High-tech refrigeration containers from Maersk Container Industry (MCI) have found a new and unconventional use: on-the-spot conservation of fragile archeological artifacts.
MCI’s Star Cool reefers are deployed in Lübeck, Germany, where a unique and ancient wooden structure came to light during new housing construction. A rescue excavation on the UNESCO world heritage site revealed a wooden storage cellar from the year 1180. Among crops once stored in the cellar were apparently hops and cereals that could provide insight into medieval German beer production.
Yet conservation of the cellar is difficult. Artifacts of this kind will decay and disintegrate if they during relocation are exposed to radically different temperature and humidity.
“Star Cool was chosen because of its extremely precise temperature and atmospheric control,” said conservator Maruchi Yoshida. “Such precision is a must if you want to preserve sensitive cultural assets like wet organic structures.”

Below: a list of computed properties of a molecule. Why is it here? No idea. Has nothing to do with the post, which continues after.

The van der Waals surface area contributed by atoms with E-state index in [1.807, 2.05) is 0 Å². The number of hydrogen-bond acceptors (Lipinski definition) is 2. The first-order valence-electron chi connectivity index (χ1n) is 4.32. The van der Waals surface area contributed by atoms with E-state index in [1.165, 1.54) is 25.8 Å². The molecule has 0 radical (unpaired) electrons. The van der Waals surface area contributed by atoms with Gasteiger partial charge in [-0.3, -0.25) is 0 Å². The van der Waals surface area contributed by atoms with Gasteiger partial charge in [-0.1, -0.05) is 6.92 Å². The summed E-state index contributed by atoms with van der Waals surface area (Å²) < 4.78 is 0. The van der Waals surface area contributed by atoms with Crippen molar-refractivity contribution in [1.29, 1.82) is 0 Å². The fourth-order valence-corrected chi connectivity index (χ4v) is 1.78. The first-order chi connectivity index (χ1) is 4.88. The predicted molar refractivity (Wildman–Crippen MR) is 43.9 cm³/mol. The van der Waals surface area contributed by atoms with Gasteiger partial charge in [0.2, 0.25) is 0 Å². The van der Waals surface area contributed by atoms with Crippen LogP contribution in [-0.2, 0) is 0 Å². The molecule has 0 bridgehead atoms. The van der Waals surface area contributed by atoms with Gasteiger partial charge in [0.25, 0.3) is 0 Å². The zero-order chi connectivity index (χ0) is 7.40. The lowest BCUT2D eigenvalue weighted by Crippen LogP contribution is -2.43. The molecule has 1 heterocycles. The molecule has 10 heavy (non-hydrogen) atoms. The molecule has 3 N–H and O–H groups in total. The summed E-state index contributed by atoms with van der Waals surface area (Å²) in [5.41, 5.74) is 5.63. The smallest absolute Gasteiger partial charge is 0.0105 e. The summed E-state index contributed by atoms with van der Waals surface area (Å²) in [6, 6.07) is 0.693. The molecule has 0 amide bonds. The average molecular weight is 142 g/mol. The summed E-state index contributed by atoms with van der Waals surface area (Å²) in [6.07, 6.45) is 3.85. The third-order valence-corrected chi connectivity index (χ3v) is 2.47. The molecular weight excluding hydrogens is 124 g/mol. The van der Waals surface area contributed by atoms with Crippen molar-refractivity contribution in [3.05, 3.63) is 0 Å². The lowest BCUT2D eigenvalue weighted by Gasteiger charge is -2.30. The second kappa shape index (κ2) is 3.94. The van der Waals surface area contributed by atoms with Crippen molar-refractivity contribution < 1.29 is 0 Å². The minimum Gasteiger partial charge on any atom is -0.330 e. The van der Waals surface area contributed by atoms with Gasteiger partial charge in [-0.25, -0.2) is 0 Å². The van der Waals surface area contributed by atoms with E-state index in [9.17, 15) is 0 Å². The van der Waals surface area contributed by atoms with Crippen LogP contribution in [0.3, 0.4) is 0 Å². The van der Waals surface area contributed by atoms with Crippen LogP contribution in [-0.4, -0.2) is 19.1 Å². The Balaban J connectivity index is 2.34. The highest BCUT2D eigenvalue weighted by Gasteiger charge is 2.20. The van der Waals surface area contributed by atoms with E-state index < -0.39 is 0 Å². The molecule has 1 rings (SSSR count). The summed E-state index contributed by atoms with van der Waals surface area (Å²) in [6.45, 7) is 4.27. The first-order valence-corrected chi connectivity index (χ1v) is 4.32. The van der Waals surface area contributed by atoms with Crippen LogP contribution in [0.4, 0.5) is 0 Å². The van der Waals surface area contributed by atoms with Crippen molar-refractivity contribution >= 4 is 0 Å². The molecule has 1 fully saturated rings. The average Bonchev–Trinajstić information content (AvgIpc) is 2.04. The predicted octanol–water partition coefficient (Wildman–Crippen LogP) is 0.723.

Yoshida is associated with the Fraunhofer-Institute for Building Physics and Leibniz-Gemeinschaft to manage the reefer container project ARCHe.
Normally, Maersk reefers with CA and AV+ technologies are used to transport sensitive cargos like bananas, vegetables, fish, and meat around the world. Now the ARCHe pilot test may yield new business perspectives.
“We are looking at a business plan for a company that on short notice can provide conservation services and reefers upon sudden discovery of new archeological sites,” said Yoshida. “Such a company would benefit both urban developers and cultural heritage care offices—but above all, the society to whom the cultural heritage belongs.”
Headquartered in Denmark, MCI is a separate business unit in the A P Moller–Maersk Group, manufacturing reefer containers for the global market. With a new factory in Chile, MCI will soon have more than 8,000 employees in China, Chile, and Denmark.
To see a video of the MCI project, access www.multivu.com/mnr/58722-maersk-containers-archeological-use.